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ACOUSTICAL SEALANT CHOICES
AIR BYPASS LEAKS
AIR LEAK SEALING PROCEDURE
AIR TEST FOR MOLD: ACCURACY
ALLERGEN TESTS for buildings
ALLERGENS in BUILDINGS, RECOGNIZING
ANIMAL ALLERGENS / PET DANDER
ANIMAL ENTRY POINTS in buildings
APPLIANCE EFFICIENCY RATINGS
BLOWER DOORS & AIR INFILTRATION
BLOWER FAN CONTINUOUS OPERATION
BLOWER FAN OPERATION & TESTING
BUCKLED FOUNDATIONS due to INSULATION?
BUILDING NOISE DIAGNOSIS & CURE
CARPET PADDING ASBESTOS, MOLD, ODORS
CARPETING, SELECTION & INSTALLATION
CATHEDRAL CEILING VENTILATION
CHIMNEY INSPECTION DIAGNOSIS & REPAIR
COMBUSTION AIR for TIGHT buildings
DIRECTORY of MOLD / ENVIRONMENTAL EXPERTS
ENGINEERED WOOD Flooring
FIREPLACES & HEARTHS
FLOOR TYPES & DEFECTS
FRAMING DETAILS for BETTER INSULATION
FREEZE-PROOF A BUILDING
FROST HEAVES, FOUNDATION, SLAB
HEAT LOSS in BUILDINGS
HOUSE DOCTOR, how-to be
INDOOR AIR QUALITY IMPROVEMENT GUIDE
Insulation Air & Heat Leaks
INSULATION LOCATION - WHERE TO PUT IT
INSULATION R-Values & Properties
LOG HOME GUIDE
MOISTURE CONTROL in BUILDINGS
MOLD: A COMPLETE GUIDE TO MOLD
NOISE / SOUND DIAGNOSIS & CURE
ODORS & SMELLS DIAGNOSIS & CURE
PLASTER, LOOSE FALL HAZARDS
PLASTER TYPE IDENTIFICATION
PLUMBING DRAIN NOISE DIAGNOSIS
PLUMBING NOISE CHECKLIST
ROOF NOISE TRANSMISSION
ROOF VENTILATION SPECIFICATIONS
SLAB CRACK EVALUATION
SOUND CONTROL in buildings
Splits in Structural Wood Beams
STAIRS, RAILINGS, LANDINGS, RAMPS
SUMP PUMPS GUIDE
THERMAL EXPANSION of HOT WATER
THERMAL EXPANSION of MATERIALS
TRUSS UPLIFT, ROOF
VENTILATION in BUILDINGS
WALL FINISHES INTERIOR
WIND WASHING INSULATION At EAVES
WINDOWS & DOORS
WOOD FLOOR DAMAGE
Building noise control - flanking pathways: this article explains how sound flanking paths, sound leaks around and through building components, defeats incomplete attempts to reduce building sound transmission and noise levels. We include design details for sound reducing details in buildings including soundproof office doorways and doors. This article includes excerpts or adaptations from Best Practices Guide to Residential Construction, by Steven Bliss, courtesy of Wiley & Sons.
Green links show where you are. © Copyright 2013 InspectAPedia.com, All Rights Reserved. Author Daniel Friedman.
The page top photograph shows a pair of solid core doors installed at the entry to an office where sound transmission and privacy are a concern. Below we provide more details about soundproofing at doorways. Continuing from from Best Practices Guide to Residential Construction:
Sound takes the path of least resistance between rooms, through any air leaks or through rigid connections in the structure itself. These routes that bypass efforts at sound insulation are called flanking paths. These can significantly reduce the effectiveness of soundproofing efforts. Building walls with high STC ratings will do little good if sound can pass easily though electrical outlets or a thin, loosely fitting door.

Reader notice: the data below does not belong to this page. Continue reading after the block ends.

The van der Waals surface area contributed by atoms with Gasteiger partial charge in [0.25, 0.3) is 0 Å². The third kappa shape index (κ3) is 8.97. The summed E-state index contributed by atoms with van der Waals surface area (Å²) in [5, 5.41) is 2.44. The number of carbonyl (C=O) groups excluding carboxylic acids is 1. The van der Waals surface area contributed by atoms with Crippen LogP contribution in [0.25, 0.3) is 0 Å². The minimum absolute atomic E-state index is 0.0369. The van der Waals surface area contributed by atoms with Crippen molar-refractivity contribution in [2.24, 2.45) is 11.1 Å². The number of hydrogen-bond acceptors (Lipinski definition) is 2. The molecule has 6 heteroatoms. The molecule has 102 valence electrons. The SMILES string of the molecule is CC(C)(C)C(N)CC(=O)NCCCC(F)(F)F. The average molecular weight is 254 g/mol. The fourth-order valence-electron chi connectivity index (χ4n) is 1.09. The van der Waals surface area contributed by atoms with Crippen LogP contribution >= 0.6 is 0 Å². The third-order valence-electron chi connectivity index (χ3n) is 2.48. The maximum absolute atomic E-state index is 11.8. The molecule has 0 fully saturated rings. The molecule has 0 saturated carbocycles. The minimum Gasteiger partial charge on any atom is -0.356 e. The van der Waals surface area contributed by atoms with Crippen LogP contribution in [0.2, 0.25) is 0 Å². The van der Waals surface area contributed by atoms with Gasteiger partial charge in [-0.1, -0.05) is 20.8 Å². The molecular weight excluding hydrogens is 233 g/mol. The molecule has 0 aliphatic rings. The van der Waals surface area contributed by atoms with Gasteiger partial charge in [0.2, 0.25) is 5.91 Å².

For example, an ungasketed door or the equivalent of a one-inch-square hole in a wall can reduce an STC 50 wall to STC 30. Common flanking paths include:
Minimizing sound noise transmission flanking paths requires both good planning and workmanship. Common strategies to control flanking path for noise in buildings include:
As described in Best Practices Guide to Residential Construction:
Soundproof doorways: Upgrade to solid-core doors and add weather-stripping. Our photo (left) shows an installation of doubled solid core doors that has been found effective in minimizing sound transmission between a counseling office and its waiting room.
Addressing obvious flanking paths is often the most cost-
effective step in soundproofing a home.
In general, sound-resistant doors should be within 10 Sound Transmission Class (STC) points of the surrounding wall. Solid-core doors are recommended for bedrooms and bathrooms.
Where higher-level sound isolation is required, you will need to add high-quality gasket-type weather-stripping and a sealed threshold.
Also the gap between the door jamb and studs should be caulked or grouted to avoid sound leaks around the door.
A doubled sound transmission resistant interior door installation is shown at Cut Off Flanking Sound Paths.
For even higher sound resistance ratings, which might be needed for a music room, for example, double doors are required (see our Table of Sound Transmission Characteristics of Interior Doors shown at left). You can see from the table "Sound Transmission of Interior Doors" that the example in our photo above, two solid core doors spaced 3-inches apart gives the best STC rating in both unsealed and well sealed installations.
-- Adapted with permission from Best Practices Guide to Residential Construction.
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